Simple technology makes elevators ‘green’

Having a guilty conscience about the climate makes us choose to take the stairs instead of the energy-devouring elevator – at least to a certain extent. This is the conclusion of a research project involving almost 200 residents in a 12-storey building in Aarhus.

2016.02.09 | Kim Harel

More stairs and not so many elevators. Researchers have been busy measuring and carrying out fieldwork among the residents of a 12-storey building to study the extent to which it is possible to change energy behaviour with the help of simple information. (Photo: Hasle Photo)

The elevator experiment is part of the Virtual Power Plant project. Here researchers are working to design intelligent buildings that automatically respond in the most sustainable way to the power requirements of consumers. Pictured here is Rune Hylsberg Jacobsen. (Photo: Anders Trærup)

It stays remarkably still – the elevator at the Grundfos hall of residence at the Port of Aarhus.

“It’s because electricity is ‘red’,” explains Associate Professor Rune Hylsberg Jacobsen.

When the red lamp lights up in front of the elevator, it is because the available energy has a high carbon dioxide intensity with a deficit of energy from sustainable energy sources.

When the green lamp is showing, it is typically because the wind turbines are hard at work, which means the power has a low carbon dioxide intensity.

The Grundfos hall of residence acts as a full-scale energy laboratory, where researchers from Aarhus University have carried out one of the world’s most radical energy monitoring experiments for a period of three years.

The elevator is used in windy weather
Together with his research colleagues, Associate Professor Jacobsen has been studying the extent to which the energy consumption of a group of residents can be influenced by providing them with information about considerate behaviour and appealing to their conscience.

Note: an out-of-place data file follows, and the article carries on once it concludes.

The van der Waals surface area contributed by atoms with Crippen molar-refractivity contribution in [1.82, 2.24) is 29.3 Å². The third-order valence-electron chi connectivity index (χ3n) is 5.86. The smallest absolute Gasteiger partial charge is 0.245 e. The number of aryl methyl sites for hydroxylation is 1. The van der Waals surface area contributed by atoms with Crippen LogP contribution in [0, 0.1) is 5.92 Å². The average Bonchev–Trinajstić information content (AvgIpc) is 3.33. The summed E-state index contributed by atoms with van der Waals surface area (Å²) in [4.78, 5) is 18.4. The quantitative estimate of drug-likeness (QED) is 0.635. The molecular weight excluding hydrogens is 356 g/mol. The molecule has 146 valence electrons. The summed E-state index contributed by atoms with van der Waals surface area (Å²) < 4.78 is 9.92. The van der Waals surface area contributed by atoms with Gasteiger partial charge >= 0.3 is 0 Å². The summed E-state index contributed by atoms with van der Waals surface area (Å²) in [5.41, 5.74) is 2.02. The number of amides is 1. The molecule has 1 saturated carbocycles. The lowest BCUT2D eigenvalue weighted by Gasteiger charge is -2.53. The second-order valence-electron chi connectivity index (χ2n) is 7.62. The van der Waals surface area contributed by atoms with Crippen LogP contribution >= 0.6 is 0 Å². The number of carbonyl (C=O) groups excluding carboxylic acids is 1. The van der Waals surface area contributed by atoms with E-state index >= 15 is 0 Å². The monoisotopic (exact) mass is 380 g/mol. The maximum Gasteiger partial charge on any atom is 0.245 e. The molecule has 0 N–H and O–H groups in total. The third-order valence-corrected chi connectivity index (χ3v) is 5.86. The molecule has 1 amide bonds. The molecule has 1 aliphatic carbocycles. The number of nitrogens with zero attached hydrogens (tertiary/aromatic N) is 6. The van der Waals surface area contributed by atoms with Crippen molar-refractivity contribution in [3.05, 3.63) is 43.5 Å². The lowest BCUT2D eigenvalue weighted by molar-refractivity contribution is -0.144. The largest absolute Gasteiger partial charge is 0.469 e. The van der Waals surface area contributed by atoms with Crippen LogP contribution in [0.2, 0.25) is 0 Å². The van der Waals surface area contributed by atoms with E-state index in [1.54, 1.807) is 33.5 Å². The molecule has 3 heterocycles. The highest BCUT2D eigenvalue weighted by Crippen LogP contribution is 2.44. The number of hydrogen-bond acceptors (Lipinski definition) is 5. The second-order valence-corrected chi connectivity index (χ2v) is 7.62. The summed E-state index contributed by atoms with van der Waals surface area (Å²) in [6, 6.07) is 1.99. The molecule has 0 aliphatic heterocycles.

According to him, the vast majority of new buildings today are constructed according to standards that ensure a very high level of energy efficiency, so it therefore makes good sense to look for the potential for energy savings entirely elsewhere.

“If we want to reduce energy consumption in extremely energy-efficient buildings, there’s no point in looking at whether we can squeeze in an extra layer of insulation. On the contrary, we should be taking an interest in the part of the energy consumption the residents themselves are responsible for. The major challenge is to highlight the consumption and thereby help them to adopt behaviour that’s adapted to a lifestyle with power from sustainable sources,” he explains.

The elevator experiment is the first of its kind to suggest opportunities for influencing power consumption at such a scale as to achieve a better balance with fluctuating energy supplies.

“We’ve studied whether we can motivate the building’s residents to use power when it has a low carbon dioxide intensity, simply by informing them. And it looks promising. If we can get the residents to take the stairs to some extent simply by appealing to their conscience, it looks as though we can also get them to change a considerable number of other habits regarding power consumption,” says Associate Professor Jacobsen.

Facts about energy composition, supply and demand were used by the researchers in the project. They also collaborated with anthropologists on mapping the factors that have an impact on sustainable energy behaviour in humans.

More activity on the stairs
After looking at the use of the stairs during periods when the power supply had a high carbon dioxide intensity causing the red lamps to light up, the overall results of the study imply that the coloured lamps can significantly reduce the use of the elevator in the building.

“The elevator/stairs ratio was clearly affected. Without the lamps, 6.8 people took the elevator for every time one person took the stairs. With the lamps, this was reduced to 5.3 people,” says Associate Professor Jacobsen.

To measure the ratio between the use of the stairs and the elevator by the residents in the high-rise building, the researchers used small sensors on the doors between the stairs on each floor. During the ‘red’ periods, they registered increased activity on the stairs, and this was even higher than they had expected.

An elevator is typically responsible for about five per cent of a building’s total energy consumption, and the small warning lamps can therefore have a relatively large impact on the aggregate level, according to Associate Professor Jacobsen.

“We’ve shown that we can reduce the carbon dioxide-intensive energy consumption in a single building with one elevator only. Looking at this in a larger perspective, it actually has the potential to significantly improve the carbon dioxide score on a world level,” he says.

Contact

Associate Professor Rune Hylsberg Jacobsen

Project background

The elevator experiment is part of the Virtual Power Plant for Smart Grid Ready Buildings project.

 

 

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